All right it might have been a dead giveaway when you realize this game is related to the kid's game Sorry, but Sorry Sliders is lacking when it comes to holding the attention of an adult gamer.
Released in 2008 by Parker Brothers, Sorry Sliders has created some buzz in the gaming community, in part because it seems to have been short-printed in the United States, and that always makes a game more wanted.
Actually, if anyone went looking for this one and didn't find it, they shouldn't be too disappointed, unless of course it was bought with younger kids in mind.
The premise of Sorry Sliders is pretty neat, although the neatness fades rather quickly. The game has players sliding pieces, nice plastic molded pieces that have a weighted sphere in the base that allows them to slide at a target area. Of course you can knock opponents pieces around, which is the tie to the old Sorry mechanic of sending an opponent's piece back if it was landed on.
This game owes much to games such as shuffleboard and crokinole, although pales compared to either. Then again Sorry Sliders is about 30 bucks and crokinole 150 and shuffleboards even more, so you are getting something of a bargain here.
Sorry Sliders professes to offer four games in one, and it does include four centre 'target' areas, but ultimately the games are really just variations on the basic theme, which is scoring points depending on where your piece lies at the end of the round. The closer to the centre the greater the score achieved, which reminds a bit of curling.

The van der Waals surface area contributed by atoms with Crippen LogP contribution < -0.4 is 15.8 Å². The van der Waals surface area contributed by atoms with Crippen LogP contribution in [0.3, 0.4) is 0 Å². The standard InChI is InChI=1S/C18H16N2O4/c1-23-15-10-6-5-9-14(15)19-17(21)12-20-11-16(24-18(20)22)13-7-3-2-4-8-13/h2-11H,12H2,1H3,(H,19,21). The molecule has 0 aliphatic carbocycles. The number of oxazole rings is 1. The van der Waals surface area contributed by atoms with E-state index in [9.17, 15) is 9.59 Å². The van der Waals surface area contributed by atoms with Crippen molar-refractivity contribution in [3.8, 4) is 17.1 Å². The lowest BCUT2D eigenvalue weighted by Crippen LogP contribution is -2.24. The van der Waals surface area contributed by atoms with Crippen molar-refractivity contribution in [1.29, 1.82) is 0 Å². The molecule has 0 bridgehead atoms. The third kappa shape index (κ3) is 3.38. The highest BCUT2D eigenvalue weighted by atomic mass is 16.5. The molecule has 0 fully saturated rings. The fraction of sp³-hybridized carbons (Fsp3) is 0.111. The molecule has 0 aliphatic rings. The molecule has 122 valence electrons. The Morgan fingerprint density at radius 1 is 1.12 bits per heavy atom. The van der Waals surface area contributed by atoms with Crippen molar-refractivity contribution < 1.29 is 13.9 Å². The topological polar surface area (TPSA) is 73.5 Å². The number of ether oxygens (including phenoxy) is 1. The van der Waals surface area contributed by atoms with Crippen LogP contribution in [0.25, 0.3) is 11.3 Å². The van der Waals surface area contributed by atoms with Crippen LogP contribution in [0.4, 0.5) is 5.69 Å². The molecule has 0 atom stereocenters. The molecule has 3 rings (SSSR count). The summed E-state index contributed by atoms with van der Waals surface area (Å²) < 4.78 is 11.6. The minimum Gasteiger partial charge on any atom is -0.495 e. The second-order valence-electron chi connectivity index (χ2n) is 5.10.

For each piece scoring you get to move a scoring piece along a track. Be the first to bare off the four scoring pegs, by exact count, and you win.
The game can be played by two, three, or four players. Having tried all three options, the game plays fine by whichever number of players are involved, although with four the field gets more chaotic since there can be up to 16 pieces in play at the end of a round.
The rules can be grasped in a matter of seconds, especially so if you have curled, played crokinole or shuffleboard.
There is a level of skill required with this game, but it's so simplistic in nature that it's hard to envision anyone taking the time to actually hone those skills to any great level.
In fact, the game is so simple it's the kind you might drag out on occasion to play with non-gamers, but serious board game fans will likely quickly opt for other games to play.
Now the evaluation will likely change if you have younger children. This game would likely catch the younger mind more, and it is easily accessible for anyone, so kids could be competitive with mom and dad, unlike a lot of games that parents usually have an advantage at unless they rely totally on luck which is used to even the playing field for younger players. This one is pure skill, but skills younger players can master.
For families, Sorry Sliders might be a good fit. For adults, a few plays will last months, and then this one will be a real dust collector.
-- CALVIN DANIELS
-- Review first appeared in Yorkton This Week newspaper Jan. 21, 2009 - Yorkton, SK. Canada